Chet Skwarcan is an award-winning engineer, writer, and industry innovator in the field of traffic engineering. He is known for leveraging his creativity, logic, and technology to solve today’s engineering challenges.

Where Does Traffic Come From?

Where Does Traffic Come From? I remember the first time my toddler asked that question as if it was yesterday — or maybe the day before. Anyway, I remember it was a Thursday (because the next day we had fish).

Experienced parents prepared me for this day. Well, as prepared as any parent can be when your toddler starts asking questions about traffic. So when a city engineer asked me this exact question last Thursday I had immediate flashbacks to that famous day so many Thursdays long ago…

Stunned momentarily but pavlovian in my response, “Go ask your mother,” I told him. His puzzled expression made me wonder if he heard me. “Go ask your mother,” I repeated. And then it hit me, perhaps his mother lives in another state or maybe doesn’t have email. So, I took a different approach and did what I always do when asked a difficult question, I recited our mission statement, “We have committed to authoritatively and professionally produce access to cost-effective and engineering-based six sigma programs to improve our long-term ability and proactively and collaboratively simplify advantages for effective and mission-critical data in order to utilize interdependent and emerging catalysts for change.” He nodded and slowly backed away. I guess we were on the same page.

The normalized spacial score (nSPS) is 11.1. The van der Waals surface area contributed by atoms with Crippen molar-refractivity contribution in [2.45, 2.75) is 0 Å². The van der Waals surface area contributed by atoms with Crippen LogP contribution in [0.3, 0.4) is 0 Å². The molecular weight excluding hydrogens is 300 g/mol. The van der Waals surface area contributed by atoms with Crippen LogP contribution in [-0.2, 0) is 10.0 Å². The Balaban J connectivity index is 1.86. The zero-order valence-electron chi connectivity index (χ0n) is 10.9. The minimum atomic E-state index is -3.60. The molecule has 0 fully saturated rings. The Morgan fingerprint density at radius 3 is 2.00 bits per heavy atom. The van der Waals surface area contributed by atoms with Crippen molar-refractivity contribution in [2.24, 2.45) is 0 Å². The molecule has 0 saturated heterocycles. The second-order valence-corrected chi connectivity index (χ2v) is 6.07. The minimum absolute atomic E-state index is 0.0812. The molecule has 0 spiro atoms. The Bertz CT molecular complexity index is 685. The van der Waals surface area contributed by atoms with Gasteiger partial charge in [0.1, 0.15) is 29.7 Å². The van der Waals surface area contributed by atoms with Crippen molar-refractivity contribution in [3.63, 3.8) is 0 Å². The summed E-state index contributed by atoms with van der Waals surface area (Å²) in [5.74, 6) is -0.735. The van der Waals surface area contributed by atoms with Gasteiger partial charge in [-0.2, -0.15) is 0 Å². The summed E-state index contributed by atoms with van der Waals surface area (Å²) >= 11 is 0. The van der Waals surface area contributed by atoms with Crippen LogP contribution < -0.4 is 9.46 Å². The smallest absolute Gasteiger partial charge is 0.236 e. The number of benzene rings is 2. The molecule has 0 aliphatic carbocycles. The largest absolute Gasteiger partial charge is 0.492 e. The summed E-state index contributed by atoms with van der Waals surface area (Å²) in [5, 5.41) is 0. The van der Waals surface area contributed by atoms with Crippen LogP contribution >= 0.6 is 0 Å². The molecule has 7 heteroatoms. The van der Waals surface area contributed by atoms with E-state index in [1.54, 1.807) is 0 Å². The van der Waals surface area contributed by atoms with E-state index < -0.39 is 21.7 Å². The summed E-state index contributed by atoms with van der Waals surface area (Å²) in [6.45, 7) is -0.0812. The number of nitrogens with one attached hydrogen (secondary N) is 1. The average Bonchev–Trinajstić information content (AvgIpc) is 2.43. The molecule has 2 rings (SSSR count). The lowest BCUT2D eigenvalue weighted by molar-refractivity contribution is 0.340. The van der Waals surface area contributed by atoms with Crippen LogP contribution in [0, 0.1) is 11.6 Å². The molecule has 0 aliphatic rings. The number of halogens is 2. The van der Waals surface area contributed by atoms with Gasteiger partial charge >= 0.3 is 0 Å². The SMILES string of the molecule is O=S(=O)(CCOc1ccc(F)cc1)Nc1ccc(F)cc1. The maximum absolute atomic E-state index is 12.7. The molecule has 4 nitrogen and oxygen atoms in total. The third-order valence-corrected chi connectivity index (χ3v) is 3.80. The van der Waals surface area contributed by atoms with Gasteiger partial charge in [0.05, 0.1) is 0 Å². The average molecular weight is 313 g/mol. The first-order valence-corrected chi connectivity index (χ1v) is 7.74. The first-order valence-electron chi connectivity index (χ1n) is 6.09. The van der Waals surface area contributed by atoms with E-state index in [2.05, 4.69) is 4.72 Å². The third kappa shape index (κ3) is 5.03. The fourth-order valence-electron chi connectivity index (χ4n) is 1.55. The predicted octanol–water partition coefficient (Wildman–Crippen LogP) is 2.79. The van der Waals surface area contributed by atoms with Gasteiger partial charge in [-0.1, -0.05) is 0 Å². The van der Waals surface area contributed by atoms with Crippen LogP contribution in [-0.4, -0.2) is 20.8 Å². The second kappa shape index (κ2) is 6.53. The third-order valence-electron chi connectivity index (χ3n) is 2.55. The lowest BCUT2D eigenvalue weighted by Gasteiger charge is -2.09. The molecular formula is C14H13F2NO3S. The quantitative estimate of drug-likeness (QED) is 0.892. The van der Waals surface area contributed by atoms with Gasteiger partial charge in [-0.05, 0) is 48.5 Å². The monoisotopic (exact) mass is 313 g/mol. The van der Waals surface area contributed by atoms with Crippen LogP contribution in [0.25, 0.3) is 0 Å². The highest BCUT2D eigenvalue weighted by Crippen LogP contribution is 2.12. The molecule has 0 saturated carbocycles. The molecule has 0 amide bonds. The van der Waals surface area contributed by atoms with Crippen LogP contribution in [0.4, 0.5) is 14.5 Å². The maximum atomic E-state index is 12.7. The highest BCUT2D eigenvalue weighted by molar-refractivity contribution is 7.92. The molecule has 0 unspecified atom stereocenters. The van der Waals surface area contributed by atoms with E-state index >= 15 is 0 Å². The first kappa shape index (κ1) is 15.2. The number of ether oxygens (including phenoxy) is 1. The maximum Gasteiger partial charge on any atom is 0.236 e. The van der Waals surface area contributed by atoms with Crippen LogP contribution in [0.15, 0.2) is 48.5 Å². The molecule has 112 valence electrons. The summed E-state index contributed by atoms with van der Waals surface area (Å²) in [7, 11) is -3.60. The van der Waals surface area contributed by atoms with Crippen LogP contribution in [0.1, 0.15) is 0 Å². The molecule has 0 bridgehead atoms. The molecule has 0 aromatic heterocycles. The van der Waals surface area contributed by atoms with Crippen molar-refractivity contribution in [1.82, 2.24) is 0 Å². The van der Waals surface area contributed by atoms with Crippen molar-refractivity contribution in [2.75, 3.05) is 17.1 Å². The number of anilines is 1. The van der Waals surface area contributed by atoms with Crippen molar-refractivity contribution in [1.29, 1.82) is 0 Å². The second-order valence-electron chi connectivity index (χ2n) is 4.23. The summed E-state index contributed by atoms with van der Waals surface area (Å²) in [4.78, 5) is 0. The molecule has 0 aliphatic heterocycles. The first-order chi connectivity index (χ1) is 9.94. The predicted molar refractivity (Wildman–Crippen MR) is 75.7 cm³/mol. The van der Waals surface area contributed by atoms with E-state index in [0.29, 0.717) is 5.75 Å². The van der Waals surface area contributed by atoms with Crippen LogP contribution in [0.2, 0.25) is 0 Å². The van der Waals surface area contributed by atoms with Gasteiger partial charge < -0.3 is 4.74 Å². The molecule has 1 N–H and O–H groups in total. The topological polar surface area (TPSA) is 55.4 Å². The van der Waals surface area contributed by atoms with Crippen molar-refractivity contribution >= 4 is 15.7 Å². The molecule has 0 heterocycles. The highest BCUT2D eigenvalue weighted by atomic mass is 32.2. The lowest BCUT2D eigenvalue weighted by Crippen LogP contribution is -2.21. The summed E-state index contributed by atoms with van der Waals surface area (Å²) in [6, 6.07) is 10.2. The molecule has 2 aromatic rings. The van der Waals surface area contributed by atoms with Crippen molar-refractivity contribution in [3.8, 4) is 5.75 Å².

When I got back in the office, I started thinking, “Where does traffic come from?” I came up with a few additional thoughts…

  1. Building anything increases traffic. And the increase is not linear — it depends on land use. Residences, offices, warehouses, retail — all have very different impacts on traffic.
  2. And the distance between where you live and where you work and where you shop and where you go to school — all contribute to traffic volumes. If you can get some of these needs met by walking or biking (or golf carts), traffic diminishes.
  3. And keep in mind, traffic congestion is a good thing (order your t-shirt now). It means you built a place people want to be. Bonus: congestion creates demand for other modes of transportation such as walking or biking (or golf carts).
  4. And there are times when communities grow faster than their infrastructure. This is when traffic studies identify opportunities to optimize traffic signals, add a roundabout, adjust speed limits, or revise circulation patterns.

I get it, toddlers ask difficult questions. And toddlers grow up to be city engineers and the difficult questions continue. But now you’re prepared — read the book!


Chet Skwarcan (traffic engineer, author, unique insights) with over 25 years of traffic engineering experience — online help available at